Bless (false friend)

From Hull AWE
Jump to: navigation, search

If you are reading French texts, or inded studying the French language, beware the false friend in the French verb blesser (and its -ed participle blessé, feminine blessée). Blesser is NOT the English verb 'to bless', but the French equivalent of 'to wound', 'to inflict a serious injury [on a person]' (see also Wound (homographs). The related noun is [la] blessure, 'the wound'. A rare English noun 'blesser', pronounced 'BLESS-er' (IPA: /ˈblɛs ər/, means 'someone who blesses'.

    • Blesser is derived from the Frankish and common Germanic *blaitijaną, meaning 'to bruise'.
    • There was, until the seventeenth century, an English verb 'to bless' meaning "[t]o wound, hurt; to beat, thrash, drub" (OED, 2020). The last recorded use in this sense was in 1612. It replaced a Middle English verb bleche, '[t]o wound, hurt, injure', recorded in the fourteenth century.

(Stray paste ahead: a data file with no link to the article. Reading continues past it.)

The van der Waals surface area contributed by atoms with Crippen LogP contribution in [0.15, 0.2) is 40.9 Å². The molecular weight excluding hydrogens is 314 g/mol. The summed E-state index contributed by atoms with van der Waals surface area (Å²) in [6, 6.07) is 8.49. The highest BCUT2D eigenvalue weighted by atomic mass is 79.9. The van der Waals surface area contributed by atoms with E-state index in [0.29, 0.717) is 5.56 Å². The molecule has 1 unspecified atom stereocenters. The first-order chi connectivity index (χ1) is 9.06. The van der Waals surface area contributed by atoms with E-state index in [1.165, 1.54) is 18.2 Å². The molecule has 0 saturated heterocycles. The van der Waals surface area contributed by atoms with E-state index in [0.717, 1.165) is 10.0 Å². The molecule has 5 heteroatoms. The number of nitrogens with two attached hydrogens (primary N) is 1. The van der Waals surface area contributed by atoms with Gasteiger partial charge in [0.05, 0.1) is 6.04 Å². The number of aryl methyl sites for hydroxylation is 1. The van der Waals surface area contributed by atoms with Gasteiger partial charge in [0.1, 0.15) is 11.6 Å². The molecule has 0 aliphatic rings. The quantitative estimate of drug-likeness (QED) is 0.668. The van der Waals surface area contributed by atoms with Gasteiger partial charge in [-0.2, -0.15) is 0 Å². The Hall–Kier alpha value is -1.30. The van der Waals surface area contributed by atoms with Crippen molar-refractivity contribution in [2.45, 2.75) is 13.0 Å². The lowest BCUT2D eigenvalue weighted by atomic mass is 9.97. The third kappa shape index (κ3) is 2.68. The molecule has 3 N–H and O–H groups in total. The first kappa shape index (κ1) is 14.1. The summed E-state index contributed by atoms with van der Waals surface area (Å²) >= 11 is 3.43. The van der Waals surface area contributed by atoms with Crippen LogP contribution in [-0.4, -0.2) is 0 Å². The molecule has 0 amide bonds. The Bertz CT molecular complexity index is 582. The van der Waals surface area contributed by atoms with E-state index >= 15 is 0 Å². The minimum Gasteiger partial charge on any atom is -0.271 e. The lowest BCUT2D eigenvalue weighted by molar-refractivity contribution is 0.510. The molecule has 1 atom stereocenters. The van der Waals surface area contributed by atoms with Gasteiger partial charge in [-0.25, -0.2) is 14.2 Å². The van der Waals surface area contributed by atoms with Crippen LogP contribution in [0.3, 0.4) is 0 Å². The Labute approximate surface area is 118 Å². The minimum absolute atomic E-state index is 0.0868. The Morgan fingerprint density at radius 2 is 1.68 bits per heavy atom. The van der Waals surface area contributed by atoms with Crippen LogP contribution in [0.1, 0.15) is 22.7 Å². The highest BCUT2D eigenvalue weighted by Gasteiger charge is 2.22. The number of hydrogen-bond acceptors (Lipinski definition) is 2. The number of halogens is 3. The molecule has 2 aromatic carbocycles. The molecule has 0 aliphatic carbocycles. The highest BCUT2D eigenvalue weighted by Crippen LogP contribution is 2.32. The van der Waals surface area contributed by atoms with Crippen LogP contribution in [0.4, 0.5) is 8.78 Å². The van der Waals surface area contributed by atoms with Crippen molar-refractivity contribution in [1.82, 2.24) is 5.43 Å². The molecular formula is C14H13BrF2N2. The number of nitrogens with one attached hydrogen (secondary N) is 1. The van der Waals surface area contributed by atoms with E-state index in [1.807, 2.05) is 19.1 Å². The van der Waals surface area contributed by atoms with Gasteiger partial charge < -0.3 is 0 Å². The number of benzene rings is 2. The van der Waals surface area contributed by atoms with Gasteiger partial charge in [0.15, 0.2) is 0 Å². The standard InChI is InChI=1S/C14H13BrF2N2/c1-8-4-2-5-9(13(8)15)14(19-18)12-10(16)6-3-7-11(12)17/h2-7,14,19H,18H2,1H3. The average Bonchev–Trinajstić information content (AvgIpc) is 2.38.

• The current English verb 'to bless' has a wide range of meanings, with a central idea of invoking, or calling down or asking for God's favour or approval for something or someone. (See further bless (meanings).)
    • Bless is a native English word, coming from Old English blēdsian (or blédsian or blétsian, meaning 'to consecrate', from Germanic *blōþisōną, cognate with and derived from the same root as 'blood' (the semantic link is that consecration back in those days was done with blood). The etymological meaning was thus ‘to mark (or affect in some way) with blood (or sacrifice); to consecrate’.
      • Users of AWE who have an interest in etymology may care to look up the etymology of bless, v.1 in OED (https://www.oed.com/view/Entry/20165?rskey=hy0d2q&result=2&isAdvanced=false#eid), which adds the note that "The past tense and participle are now generally spelt blessed, though always pronounced /blɛst/ in modern prose; the participle may be pronounced pronounced /ˈblɛsɪd/ in verse, or liturgical reading. As an adjective blessed /ˈblɛsɪd/ is now the regular prose form, but the archaic blest is frequent in verse, and traditional phrases as e.g. ‘the Isles of the Blest.’"